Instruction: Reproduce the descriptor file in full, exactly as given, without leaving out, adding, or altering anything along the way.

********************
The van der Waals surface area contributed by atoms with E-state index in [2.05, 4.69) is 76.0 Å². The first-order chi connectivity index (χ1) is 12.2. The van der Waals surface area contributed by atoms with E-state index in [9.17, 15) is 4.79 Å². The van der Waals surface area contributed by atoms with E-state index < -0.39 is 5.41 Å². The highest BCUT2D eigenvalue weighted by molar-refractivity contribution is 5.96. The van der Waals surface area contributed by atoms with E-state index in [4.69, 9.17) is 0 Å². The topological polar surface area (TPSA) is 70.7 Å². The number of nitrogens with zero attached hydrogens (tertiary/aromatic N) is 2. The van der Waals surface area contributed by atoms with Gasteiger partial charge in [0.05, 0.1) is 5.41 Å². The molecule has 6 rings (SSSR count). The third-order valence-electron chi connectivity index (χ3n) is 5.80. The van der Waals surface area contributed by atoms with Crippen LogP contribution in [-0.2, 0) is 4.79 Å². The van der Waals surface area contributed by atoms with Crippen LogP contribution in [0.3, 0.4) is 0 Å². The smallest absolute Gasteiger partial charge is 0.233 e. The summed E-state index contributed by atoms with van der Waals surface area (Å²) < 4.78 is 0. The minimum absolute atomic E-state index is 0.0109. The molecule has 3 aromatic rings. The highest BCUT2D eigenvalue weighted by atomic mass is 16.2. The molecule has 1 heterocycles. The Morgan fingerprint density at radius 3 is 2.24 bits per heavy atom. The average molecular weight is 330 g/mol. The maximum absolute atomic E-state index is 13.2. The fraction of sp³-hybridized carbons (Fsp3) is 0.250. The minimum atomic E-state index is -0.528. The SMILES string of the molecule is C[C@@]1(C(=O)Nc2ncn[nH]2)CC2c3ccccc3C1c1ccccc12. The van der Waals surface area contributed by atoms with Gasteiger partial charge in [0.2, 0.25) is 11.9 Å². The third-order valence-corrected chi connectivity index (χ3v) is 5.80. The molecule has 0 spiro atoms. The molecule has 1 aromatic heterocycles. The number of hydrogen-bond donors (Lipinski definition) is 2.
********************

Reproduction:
The van der Waals surface area contributed by atoms with E-state index in [2.05, 4.69) is 76.0 Å². The first-order chi connectivity index (χ1) is 12.2. The van der Waals surface area contributed by atoms with E-state index in [9.17, 15) is 4.79 Å². The van der Waals surface area contributed by atoms with E-state index < -0.39 is 5.41 Å². The highest BCUT2D eigenvalue weighted by molar-refractivity contribution is 5.96. The van der Waals surface area contributed by atoms with E-state index in [4.69, 9.17) is 0 Å². The topological polar surface area (TPSA) is 70.7 Å². The number of nitrogens with zero attached hydrogens (tertiary/aromatic N) is 2. The van der Waals surface area contributed by atoms with Gasteiger partial charge in [0.05, 0.1) is 5.41 Å². The molecule has 6 rings (SSSR count). The third-order valence-electron chi connectivity index (χ3n) is 5.80. The van der Waals surface area contributed by atoms with Crippen LogP contribution in [-0.2, 0) is 4.79 Å². The van der Waals surface area contributed by atoms with Crippen LogP contribution in [0.3, 0.4) is 0 Å². The smallest absolute Gasteiger partial charge is 0.233 e. The summed E-state index contributed by atoms with van der Waals surface area (Å²) < 4.78 is 0. The minimum absolute atomic E-state index is 0.0109. The molecule has 3 aromatic rings. The highest BCUT2D eigenvalue weighted by atomic mass is 16.2. The molecule has 1 heterocycles. The Morgan fingerprint density at radius 3 is 2.24 bits per heavy atom. The average molecular weight is 330 g/mol. The maximum absolute atomic E-state index is 13.2. The fraction of sp³-hybridized carbons (Fsp3) is 0.250. The minimum atomic E-state index is -0.528. The SMILES string of the molecule is C[C@@]1(C(=O)Nc2ncn[nH]2)CC2c3ccccc3C1c1ccccc12. The van der Waals surface area contributed by atoms with Gasteiger partial charge in [0.2, 0.25) is 11.9 Å². The third-order valence-corrected chi connectivity index (χ3v) is 5.80. The molecule has 0 spiro atoms. The molecule has 1 aromatic heterocycles. The number of hydrogen-bond donors (Lipinski definition) is 2.